Hurricane Maria ravaged the island of Dominica--How to help

Hundreds of U.S. students and Dominica residents left without power

With a population of over 70,000, the small island of Dominica was devastated when Hurricane Maria made a direct hit. 

“Dominica looks like it was hit by a bomb and hosed off…it’s horrible," said Nikki Couture, a Tampa resident who owns a home and bar in Dominica. 

“I can recognize my place on google maps instantly and I just want to know if I have a roof," she said. 

Couture already lost one home in Dominica when a storm blew it off a cliff. Now, her worries are matched by the loved ones of the nearly 1,400 students and faculty of Ross Medical School. Evacuations began on Thursday afternoon. 

“We haven’t heard from our son since Monday at 8 o’clock," said Adam Olivares. His son Adam and his girlfrined Bobbie are two Ross students waiting to evacuate. 

“Our concern now is the evacuation process," said Adam's wife Lisa. "It seems like we’re hitting a brick wall because the school is having to do this on their own and the US isn’t coming in to assist.”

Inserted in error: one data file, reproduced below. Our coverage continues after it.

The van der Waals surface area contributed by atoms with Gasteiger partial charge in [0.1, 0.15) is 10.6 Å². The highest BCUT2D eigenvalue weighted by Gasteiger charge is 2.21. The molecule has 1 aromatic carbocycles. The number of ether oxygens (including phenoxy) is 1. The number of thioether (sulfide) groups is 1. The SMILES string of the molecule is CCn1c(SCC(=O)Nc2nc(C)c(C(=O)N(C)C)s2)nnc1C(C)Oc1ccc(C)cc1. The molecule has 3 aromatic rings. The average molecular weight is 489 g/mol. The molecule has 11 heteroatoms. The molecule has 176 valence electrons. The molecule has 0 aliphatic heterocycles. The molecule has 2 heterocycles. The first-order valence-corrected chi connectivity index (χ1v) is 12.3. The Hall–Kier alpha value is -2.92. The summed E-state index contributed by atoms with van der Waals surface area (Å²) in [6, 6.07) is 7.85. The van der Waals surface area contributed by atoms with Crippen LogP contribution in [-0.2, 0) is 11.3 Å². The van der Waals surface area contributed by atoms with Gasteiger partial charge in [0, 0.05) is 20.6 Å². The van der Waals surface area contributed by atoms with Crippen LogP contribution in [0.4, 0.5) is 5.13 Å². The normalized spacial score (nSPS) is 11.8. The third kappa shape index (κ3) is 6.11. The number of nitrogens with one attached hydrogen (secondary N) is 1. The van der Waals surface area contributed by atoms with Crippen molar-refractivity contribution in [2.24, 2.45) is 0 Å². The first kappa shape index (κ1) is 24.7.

Ross Medical posted on its Facebook page that after speaking with the U.S. State Department, the school decided its independent evacuation plan was the best course. The school will use local vessels to transport students to nearby St. Lucia. Once there, students will be offered a nights' shelter then flights to the mainland. 

Couture hopes this spotlight on the small island will inspire others to help. Her contacts on the island tell her people need tarps to shelter from rain and non-perishable food items. Some also need phone minutes to contact loved ones. 

A local group is planning a donation drive for Saturday, September 23. 


To contact the Dominica Association of Tampa Bay, click here. 

© 2017 WTSP-TV


JOIN THE CONVERSATION

To find out more about Facebook commenting please read the
Conversation Guidelines and FAQs

Leave a Comment